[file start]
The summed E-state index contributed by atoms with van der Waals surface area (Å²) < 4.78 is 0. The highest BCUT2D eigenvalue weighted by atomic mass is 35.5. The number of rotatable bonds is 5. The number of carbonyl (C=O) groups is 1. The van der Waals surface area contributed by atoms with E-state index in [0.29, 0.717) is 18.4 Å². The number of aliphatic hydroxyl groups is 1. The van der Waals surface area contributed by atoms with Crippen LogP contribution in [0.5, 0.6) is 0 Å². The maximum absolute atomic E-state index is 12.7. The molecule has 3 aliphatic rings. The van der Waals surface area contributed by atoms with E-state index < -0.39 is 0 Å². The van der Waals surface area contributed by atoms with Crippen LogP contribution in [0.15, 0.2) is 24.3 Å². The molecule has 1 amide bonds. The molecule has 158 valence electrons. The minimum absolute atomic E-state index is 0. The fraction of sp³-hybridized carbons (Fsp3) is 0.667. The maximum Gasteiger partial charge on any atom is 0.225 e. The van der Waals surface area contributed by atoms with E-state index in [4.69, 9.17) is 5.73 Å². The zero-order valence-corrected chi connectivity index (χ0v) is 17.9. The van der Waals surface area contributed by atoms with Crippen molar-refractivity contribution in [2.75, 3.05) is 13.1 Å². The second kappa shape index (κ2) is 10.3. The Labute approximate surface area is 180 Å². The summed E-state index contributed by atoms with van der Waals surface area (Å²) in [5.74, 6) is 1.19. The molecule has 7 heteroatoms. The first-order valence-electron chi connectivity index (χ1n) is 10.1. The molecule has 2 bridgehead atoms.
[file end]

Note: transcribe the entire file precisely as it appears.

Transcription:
The summed E-state index contributed by atoms with van der Waals surface area (Å²) < 4.78 is 0. The highest BCUT2D eigenvalue weighted by atomic mass is 35.5. The number of rotatable bonds is 5. The number of carbonyl (C=O) groups is 1. The van der Waals surface area contributed by atoms with E-state index in [0.29, 0.717) is 18.4 Å². The number of aliphatic hydroxyl groups is 1. The van der Waals surface area contributed by atoms with Crippen LogP contribution in [0.5, 0.6) is 0 Å². The maximum absolute atomic E-state index is 12.7. The molecule has 3 aliphatic rings. The van der Waals surface area contributed by atoms with E-state index < -0.39 is 0 Å². The van der Waals surface area contributed by atoms with Crippen LogP contribution in [0.15, 0.2) is 24.3 Å². The molecule has 1 amide bonds. The molecule has 158 valence electrons. The minimum absolute atomic E-state index is 0. The fraction of sp³-hybridized carbons (Fsp3) is 0.667. The maximum Gasteiger partial charge on any atom is 0.225 e. The van der Waals surface area contributed by atoms with E-state index in [4.69, 9.17) is 5.73 Å². The zero-order valence-corrected chi connectivity index (χ0v) is 17.9. The van der Waals surface area contributed by atoms with Crippen molar-refractivity contribution in [2.75, 3.05) is 13.1 Å². The second kappa shape index (κ2) is 10.3. The Labute approximate surface area is 180 Å². The summed E-state index contributed by atoms with van der Waals surface area (Å²) in [5.74, 6) is 1.19. The molecule has 7 heteroatoms. The first-order valence-electron chi connectivity index (χ1n) is 10.1. The molecule has 2 bridgehead atoms.